Anxiety: More Women Deal With Anxiety Compared to Men


Women deal with higher levels of anxiety disorder compared to men. They go through panic and anxiety disorder. In many instances, anxiety in women often increases with hormonal fluctuation. People with anxiety are identified as having intense and excessive worry and fear. These emotions affect both the mental and physical health of individuals. The symptoms are hard to control; they also bring about distress and have long-lasting symptoms when they go untreated. University of Cambridge (2016) noted that anxiety can increase the chances of an individual committing suicide or going into depression. Anxiety cases make up for some of the most common mental health issues worldwide. More than 42 billion employees in the healthcare system are affected by anxiety yearly. Anxiety issues bring about severe deterrence to the way one carries out one’s daily activities. It also impacts how an individual deals with social, personal, and work life. Mental Health Foundation (n.d) highlighted that, on average, 37.1% of women while 29.9% of men indicated high records of anxiety between 2022 and 2023. In comparison to 2015, there is a rise in anxiety records from 21.8% of women, while there are 18.3% of men reported having to deal with high levels of anxiety. It is, therefore, essential to analyze why more women than men are affected by anxiety while studying how it affects their mental and physical health.

Women go through several reproductive events throughout their lives; these events are linked to hormonal fluctuations, which are directly linked to their level of anxiety. Wdowiak et al. (2022) highlighted that a woman’s reproductive health affects their reproductive capacity. Therefore, a woman’s emotional well-being generally affects their ovulation and their chances of getting pregnant. Emotional disorders arise as a result of several events that are likely to take place in the life of an individual. With increased level of anxiety, women’s fertility and general reproductive health is affected. Women have to deal with a lot of hormonal changes throughout their lives compared to men, which brings about a lot of anxiety in women. Hormonal changes throughout this cycle influence women’s behaviors, emotions, and behaviors. Women are often dealing with issues of infertility or when they will get pregnant. When they do get pregnant, they are worried about the birth process and many other things that pertain to the baby. Therefore, the general cycle of a woman brings about a lot of hormonal changes that affect their anxiety.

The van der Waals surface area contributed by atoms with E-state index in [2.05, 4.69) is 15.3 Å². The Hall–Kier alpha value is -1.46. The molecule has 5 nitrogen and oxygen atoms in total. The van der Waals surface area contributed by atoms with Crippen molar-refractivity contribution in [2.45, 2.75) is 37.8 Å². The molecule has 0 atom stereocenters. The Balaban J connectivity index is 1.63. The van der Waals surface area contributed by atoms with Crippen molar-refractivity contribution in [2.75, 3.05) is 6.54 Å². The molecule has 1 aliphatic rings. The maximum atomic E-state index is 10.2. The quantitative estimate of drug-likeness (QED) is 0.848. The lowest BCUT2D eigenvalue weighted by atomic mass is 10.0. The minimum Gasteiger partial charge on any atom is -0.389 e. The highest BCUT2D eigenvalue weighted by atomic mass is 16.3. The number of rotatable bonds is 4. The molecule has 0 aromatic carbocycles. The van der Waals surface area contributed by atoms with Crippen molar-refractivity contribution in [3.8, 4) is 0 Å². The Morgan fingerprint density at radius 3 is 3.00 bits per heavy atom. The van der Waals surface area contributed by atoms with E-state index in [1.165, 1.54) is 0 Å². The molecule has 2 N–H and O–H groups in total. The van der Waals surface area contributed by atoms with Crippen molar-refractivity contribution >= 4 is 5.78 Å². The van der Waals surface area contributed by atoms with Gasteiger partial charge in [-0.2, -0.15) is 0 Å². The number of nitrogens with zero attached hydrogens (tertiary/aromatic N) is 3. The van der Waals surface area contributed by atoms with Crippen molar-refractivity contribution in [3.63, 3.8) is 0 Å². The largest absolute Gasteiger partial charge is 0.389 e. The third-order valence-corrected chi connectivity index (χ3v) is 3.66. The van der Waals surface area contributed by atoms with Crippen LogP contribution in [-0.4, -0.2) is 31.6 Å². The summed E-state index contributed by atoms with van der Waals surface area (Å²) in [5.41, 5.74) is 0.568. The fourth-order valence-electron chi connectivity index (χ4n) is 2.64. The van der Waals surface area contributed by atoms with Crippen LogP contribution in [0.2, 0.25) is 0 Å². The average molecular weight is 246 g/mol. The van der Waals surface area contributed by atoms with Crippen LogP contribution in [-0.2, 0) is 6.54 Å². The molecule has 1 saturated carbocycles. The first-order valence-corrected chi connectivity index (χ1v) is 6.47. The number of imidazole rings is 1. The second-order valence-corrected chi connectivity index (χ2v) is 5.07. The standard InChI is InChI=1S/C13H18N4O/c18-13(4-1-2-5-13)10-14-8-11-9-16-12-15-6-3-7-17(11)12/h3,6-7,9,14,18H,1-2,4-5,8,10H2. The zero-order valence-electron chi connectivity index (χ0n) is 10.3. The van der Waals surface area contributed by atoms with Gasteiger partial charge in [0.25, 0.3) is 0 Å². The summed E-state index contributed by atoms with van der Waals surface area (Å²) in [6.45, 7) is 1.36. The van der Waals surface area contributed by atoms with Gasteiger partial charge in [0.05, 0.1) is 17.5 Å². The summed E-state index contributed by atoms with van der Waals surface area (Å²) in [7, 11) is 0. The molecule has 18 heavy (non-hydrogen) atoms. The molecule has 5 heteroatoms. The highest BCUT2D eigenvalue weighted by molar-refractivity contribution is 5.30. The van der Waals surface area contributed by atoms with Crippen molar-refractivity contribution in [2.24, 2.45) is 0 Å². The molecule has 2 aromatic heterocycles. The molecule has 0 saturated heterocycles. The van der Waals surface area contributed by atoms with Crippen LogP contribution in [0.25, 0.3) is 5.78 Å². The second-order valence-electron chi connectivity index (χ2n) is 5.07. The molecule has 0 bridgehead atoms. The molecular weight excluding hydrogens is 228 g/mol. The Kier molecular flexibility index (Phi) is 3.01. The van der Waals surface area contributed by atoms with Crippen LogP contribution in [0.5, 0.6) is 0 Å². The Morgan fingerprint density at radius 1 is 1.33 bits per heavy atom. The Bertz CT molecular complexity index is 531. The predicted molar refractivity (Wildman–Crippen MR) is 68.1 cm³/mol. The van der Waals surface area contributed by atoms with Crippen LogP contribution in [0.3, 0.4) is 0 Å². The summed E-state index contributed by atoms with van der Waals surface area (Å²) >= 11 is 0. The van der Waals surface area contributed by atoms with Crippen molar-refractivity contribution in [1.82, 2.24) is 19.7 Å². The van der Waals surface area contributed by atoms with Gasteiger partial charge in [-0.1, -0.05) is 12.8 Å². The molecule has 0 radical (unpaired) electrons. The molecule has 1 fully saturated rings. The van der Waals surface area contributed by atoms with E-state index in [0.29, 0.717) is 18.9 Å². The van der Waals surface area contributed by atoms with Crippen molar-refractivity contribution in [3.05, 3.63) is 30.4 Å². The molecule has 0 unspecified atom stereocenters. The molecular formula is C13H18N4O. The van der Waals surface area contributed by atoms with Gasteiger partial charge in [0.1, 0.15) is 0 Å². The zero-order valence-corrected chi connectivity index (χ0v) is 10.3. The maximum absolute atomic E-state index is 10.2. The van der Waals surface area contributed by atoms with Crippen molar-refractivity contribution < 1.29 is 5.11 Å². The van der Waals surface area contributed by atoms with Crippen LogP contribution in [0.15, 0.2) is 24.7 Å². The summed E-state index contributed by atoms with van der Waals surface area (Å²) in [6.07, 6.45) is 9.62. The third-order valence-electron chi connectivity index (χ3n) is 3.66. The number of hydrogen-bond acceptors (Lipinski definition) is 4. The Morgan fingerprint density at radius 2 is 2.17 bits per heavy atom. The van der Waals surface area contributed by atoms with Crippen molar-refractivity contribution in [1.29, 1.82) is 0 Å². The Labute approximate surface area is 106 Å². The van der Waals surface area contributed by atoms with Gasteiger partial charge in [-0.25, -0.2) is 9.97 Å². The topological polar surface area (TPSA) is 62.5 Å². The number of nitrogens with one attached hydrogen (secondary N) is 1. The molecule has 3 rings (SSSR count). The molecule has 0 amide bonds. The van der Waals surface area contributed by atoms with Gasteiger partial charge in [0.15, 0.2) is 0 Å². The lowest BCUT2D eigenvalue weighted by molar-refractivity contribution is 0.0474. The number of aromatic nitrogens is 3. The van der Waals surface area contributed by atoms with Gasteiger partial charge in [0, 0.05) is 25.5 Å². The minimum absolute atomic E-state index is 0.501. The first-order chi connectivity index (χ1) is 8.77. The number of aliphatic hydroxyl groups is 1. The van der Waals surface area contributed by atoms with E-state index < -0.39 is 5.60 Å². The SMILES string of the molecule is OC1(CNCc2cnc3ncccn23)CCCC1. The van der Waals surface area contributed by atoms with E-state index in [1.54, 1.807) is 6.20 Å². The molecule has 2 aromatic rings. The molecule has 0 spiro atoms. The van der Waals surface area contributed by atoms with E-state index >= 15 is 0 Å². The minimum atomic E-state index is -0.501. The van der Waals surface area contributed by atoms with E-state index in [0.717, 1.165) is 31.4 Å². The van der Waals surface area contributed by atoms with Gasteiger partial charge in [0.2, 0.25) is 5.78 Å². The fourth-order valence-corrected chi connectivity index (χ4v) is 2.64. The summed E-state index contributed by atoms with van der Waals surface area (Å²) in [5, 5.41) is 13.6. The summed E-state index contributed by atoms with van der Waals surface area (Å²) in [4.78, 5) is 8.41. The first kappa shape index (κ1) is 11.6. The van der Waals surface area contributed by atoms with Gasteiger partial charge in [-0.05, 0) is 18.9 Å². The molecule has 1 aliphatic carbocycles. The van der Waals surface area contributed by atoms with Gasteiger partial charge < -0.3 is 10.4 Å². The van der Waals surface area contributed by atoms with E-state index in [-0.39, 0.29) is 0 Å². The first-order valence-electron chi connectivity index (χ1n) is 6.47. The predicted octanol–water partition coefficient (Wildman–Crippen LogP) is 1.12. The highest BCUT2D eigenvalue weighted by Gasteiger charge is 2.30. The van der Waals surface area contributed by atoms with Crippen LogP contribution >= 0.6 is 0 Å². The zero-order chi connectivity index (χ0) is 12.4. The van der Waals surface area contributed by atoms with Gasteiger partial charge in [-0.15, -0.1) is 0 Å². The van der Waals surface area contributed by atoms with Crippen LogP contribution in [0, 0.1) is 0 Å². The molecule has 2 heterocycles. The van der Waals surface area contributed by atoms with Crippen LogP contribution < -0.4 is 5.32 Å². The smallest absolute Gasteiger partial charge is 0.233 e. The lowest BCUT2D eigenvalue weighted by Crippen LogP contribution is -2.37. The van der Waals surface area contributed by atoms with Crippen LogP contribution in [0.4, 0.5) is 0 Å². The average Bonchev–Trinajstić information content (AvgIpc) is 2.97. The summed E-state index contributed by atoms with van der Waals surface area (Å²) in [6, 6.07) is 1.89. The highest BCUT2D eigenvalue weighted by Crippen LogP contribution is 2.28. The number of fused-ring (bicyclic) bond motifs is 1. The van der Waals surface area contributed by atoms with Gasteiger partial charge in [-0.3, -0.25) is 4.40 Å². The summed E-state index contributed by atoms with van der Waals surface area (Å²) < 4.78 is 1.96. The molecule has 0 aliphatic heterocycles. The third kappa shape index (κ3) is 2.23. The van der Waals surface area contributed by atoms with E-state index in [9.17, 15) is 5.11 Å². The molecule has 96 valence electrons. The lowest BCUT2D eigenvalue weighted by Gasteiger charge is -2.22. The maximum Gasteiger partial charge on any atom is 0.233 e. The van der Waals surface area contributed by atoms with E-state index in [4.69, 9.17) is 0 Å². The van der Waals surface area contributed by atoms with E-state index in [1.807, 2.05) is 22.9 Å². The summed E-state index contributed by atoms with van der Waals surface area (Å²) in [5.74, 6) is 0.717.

During pregnancy, women have to deal with high levels of progesterone and oestrogen. These two hormones can bring about compulsive disorder, which includes repetitive and disturbing thoughts that are strongly linked to anxiety. Silva et al. (2017) noted that during pregnancy, women go through a lot of psychic, physiological, and social changes that bring about much emotional distress. 26.8% of pregnant women deal with anxiety during pregnancy. Some women go through moments of satisfaction, happiness, and self-fulfillment. However, a percentage of women deal with mental issues, including anxiety. Research indicates that there is limited evidence concerning prenatal anxiety compared to prenatal depression. During the pregnancy period, anxiety symptoms are pretty prevalent. Research shows that when pregnant women have increased stress, a history of abortion, social disadvantages, and any loss, they are likely to deal with anxiety (Silva et al., 2017).